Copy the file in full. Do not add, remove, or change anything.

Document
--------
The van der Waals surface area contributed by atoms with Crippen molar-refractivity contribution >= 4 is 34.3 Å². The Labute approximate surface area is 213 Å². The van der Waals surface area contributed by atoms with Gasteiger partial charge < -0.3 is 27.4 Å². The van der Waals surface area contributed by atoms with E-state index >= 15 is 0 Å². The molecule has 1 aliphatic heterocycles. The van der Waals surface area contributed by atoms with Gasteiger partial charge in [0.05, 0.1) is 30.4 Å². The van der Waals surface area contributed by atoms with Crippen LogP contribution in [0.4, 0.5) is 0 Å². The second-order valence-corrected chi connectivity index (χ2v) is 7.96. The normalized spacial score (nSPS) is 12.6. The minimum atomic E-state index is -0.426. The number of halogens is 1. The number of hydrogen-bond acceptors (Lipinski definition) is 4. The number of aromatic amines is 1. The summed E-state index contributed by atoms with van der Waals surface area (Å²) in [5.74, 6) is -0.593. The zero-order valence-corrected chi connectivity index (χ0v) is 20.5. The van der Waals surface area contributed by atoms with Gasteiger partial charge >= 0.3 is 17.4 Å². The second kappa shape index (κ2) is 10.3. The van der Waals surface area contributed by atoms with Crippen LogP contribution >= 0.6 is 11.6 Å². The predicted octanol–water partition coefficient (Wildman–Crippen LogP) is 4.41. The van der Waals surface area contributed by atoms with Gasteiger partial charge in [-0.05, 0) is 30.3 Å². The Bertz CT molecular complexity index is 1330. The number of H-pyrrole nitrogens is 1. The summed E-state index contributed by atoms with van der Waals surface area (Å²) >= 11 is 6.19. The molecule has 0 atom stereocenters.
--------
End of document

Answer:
The van der Waals surface area contributed by atoms with Crippen molar-refractivity contribution >= 4 is 34.3 Å². The Labute approximate surface area is 213 Å². The van der Waals surface area contributed by atoms with Gasteiger partial charge < -0.3 is 27.4 Å². The van der Waals surface area contributed by atoms with E-state index >= 15 is 0 Å². The molecule has 1 aliphatic heterocycles. The van der Waals surface area contributed by atoms with Gasteiger partial charge in [0.05, 0.1) is 30.4 Å². The van der Waals surface area contributed by atoms with Crippen LogP contribution in [0.4, 0.5) is 0 Å². The second-order valence-corrected chi connectivity index (χ2v) is 7.96. The normalized spacial score (nSPS) is 12.6. The minimum atomic E-state index is -0.426. The number of halogens is 1. The number of hydrogen-bond acceptors (Lipinski definition) is 4. The number of aromatic amines is 1. The summed E-state index contributed by atoms with van der Waals surface area (Å²) in [5.74, 6) is -0.593. The zero-order valence-corrected chi connectivity index (χ0v) is 20.5. The van der Waals surface area contributed by atoms with Gasteiger partial charge >= 0.3 is 17.4 Å². The second kappa shape index (κ2) is 10.3. The van der Waals surface area contributed by atoms with Crippen LogP contribution >= 0.6 is 11.6 Å². The predicted octanol–water partition coefficient (Wildman–Crippen LogP) is 4.41. The van der Waals surface area contributed by atoms with Gasteiger partial charge in [-0.05, 0) is 30.3 Å². The Bertz CT molecular complexity index is 1330. The number of H-pyrrole nitrogens is 1. The summed E-state index contributed by atoms with van der Waals surface area (Å²) >= 11 is 6.19. The molecule has 0 atom stereocenters.